His Social Position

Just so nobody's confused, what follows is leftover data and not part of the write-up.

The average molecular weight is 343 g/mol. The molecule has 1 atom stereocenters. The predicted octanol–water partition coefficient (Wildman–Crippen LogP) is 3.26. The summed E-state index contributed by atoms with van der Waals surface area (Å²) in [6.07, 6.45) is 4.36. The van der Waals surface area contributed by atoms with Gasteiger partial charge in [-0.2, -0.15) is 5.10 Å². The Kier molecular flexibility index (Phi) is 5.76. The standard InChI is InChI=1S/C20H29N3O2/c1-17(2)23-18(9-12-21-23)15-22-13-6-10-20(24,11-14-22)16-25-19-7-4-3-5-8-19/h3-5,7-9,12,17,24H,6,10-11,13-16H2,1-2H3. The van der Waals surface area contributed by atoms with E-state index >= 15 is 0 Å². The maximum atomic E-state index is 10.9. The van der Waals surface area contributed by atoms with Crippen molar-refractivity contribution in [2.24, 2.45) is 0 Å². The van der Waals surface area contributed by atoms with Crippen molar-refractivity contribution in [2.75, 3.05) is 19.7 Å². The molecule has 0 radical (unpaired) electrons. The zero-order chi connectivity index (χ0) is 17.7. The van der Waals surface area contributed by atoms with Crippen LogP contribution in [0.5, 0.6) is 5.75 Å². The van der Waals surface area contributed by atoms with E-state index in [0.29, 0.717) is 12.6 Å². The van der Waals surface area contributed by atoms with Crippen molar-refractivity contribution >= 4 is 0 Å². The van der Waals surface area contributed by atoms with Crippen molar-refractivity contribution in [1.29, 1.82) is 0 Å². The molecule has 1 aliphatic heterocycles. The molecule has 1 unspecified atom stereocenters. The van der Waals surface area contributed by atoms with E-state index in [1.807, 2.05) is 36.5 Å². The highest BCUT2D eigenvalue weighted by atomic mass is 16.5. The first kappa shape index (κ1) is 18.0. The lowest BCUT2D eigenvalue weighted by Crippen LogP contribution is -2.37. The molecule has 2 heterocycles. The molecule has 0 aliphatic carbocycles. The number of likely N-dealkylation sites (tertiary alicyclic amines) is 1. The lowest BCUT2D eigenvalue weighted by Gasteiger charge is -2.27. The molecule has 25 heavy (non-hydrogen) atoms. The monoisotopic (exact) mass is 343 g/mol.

Even though Imam al-'Askari (a) was very young, he (a) was very famous due to his scientific and moral position, his leadership of Shi'a, their sincere following of him, and unquestioned respect of people. Also, since people knew him and paid attention to him, except for few cases, Abbasid government showed respect to him in appearance.